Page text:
- Fanfakids Belgium
The Fanfakids are about 20 of youngsters (7-15 of age) who transform their youthful energy in an explosive concoction of rhythms. Their groove is the metropolitan music mix that they grew up with in their headquarters (Youth house Centrum West, Brussels). The uniqueness of the project is the collaboration between a youth house (Centrum West – D’Broej) who supports the youngsters on a social basis, and an artistic organisation (Met-X Moving Music) who guarantees the artistic quality of the group. Despite their age, they have already performed in numerous venues over the globe (Europe & Africa). Over the years, they have developed a strong relationship with different drum and dance groups in Ghana and Guinea. Fanfakids exists in 2020 for 20 years and is been supported by a
lot of voluntary work.
Website: http://www.fanfakids.be / http://www.metx.be/en/projecten/fanfakids-3/
The Hand-in-Hand Dance Program in the Netherlands is stimulating to connect older adults with dementia with young children with non-verbal contact through dance and music. An accompanying teacher: “I see behavior of my children that I never thought possible.” And a health care worker: “Our elderly don’t only have to receive, they can give so much love and tenderness. That moves me to tears.” The dance form at the heart of Hand-in-Hand is Biodanza, which means “Dance of Life”. It is a dance style involving a wide range of forms of movement which doesn’t require learning complicated dance moves. The Hand-in-Hand model involves 9 dance workshops in total, with different work forms with dance, but also discussion and a drawing of their experiences. To date, 60 Dutch dance teachers and more than 20 schools and care institutions have been carrying out inter-generational dance projects or still are. This spring we expect the first group of refugee children to dance together with elderly people with dementia.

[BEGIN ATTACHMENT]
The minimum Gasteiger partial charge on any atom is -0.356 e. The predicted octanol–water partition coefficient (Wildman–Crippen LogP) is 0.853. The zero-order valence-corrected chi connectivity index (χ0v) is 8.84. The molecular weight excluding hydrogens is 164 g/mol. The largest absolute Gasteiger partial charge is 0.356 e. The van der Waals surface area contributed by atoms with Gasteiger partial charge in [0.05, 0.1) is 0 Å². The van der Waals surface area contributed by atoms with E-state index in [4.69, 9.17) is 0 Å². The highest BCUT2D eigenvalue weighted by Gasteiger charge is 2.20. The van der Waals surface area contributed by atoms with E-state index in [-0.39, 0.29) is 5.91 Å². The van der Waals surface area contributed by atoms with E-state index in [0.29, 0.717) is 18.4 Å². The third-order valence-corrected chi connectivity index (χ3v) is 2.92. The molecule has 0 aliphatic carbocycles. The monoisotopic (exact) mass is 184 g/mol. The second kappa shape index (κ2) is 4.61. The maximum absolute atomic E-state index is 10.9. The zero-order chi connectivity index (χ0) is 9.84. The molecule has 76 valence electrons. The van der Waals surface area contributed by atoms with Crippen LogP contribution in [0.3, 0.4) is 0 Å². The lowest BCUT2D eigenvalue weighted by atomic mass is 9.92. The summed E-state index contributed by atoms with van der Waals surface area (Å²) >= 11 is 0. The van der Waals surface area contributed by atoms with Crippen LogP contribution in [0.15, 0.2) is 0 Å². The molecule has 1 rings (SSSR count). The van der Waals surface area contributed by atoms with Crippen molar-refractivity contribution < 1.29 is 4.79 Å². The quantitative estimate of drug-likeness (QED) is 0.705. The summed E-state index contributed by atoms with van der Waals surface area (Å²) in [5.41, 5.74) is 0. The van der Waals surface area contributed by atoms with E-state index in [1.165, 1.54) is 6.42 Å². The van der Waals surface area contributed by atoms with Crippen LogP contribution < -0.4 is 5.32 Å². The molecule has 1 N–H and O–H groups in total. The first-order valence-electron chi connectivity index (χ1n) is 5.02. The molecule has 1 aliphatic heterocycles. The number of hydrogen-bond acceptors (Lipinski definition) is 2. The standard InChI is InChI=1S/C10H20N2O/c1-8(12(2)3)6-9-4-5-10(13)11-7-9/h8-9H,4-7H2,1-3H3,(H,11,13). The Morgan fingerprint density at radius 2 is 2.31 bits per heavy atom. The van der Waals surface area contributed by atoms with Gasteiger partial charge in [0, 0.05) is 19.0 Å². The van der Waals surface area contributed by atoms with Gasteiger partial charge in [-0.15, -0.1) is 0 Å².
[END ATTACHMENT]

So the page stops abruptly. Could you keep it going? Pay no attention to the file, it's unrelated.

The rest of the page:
- Social Circus by Anasa Cultural Center
Social Circus is a voluntary initiative which uses circus techniques to share the beauty of skill, art, team work, and self-discipline to unaccompanied minors from the refugee camps of Greece. A total of four trainers in circus arts, such as juggling, monocycling, acrobatics, slackline, stilt technique, and rhythm games came together on a voluntary basis to share their knowledge with refugees aged 12-18 who have arrived in Greece on their own in the recent years. The social circus team officially started doing outreach programmes in 2018 in refugee shelters, asylum centers, and camps around Athens, Greece. This led to a weekly 3-hour training in 2019 open to all kids of migrant or Greek origin in Kerameikos area. The initiative aims in creating the first refugee-driven circus academy in the long-term future. Youth from Syria, Afghanistan, Ethiopia, Bangladesh, UK, Norway, and Greece come together under this non-verbal art form.
- The Flock of Experienced Birds
The flock of experienced birds takes the viewer along a pre-drawn path through the city with headphones that can be overflowed with the visual colours of the city’s landscapes. It expands views into the memory of all participants and creates a unique story of city. The first-person narrative, with its heavy subjectivity, expands on the many things of the perceptions of individual places in the city, and thus, with the sensitivity of spreading the conversation about change, passing, memories, many, interdependence and connectedness. Even though the views are intimate, are so unique that the common can indirectly recognise themselves in them as well as announce the beauty of the mutual differences in our own vulnerability. The project became a part of the program Kranj 2025 – application for the European Capital of Culture. The project has long term plans to create sustainable environment, programme and content for new generations of elderly.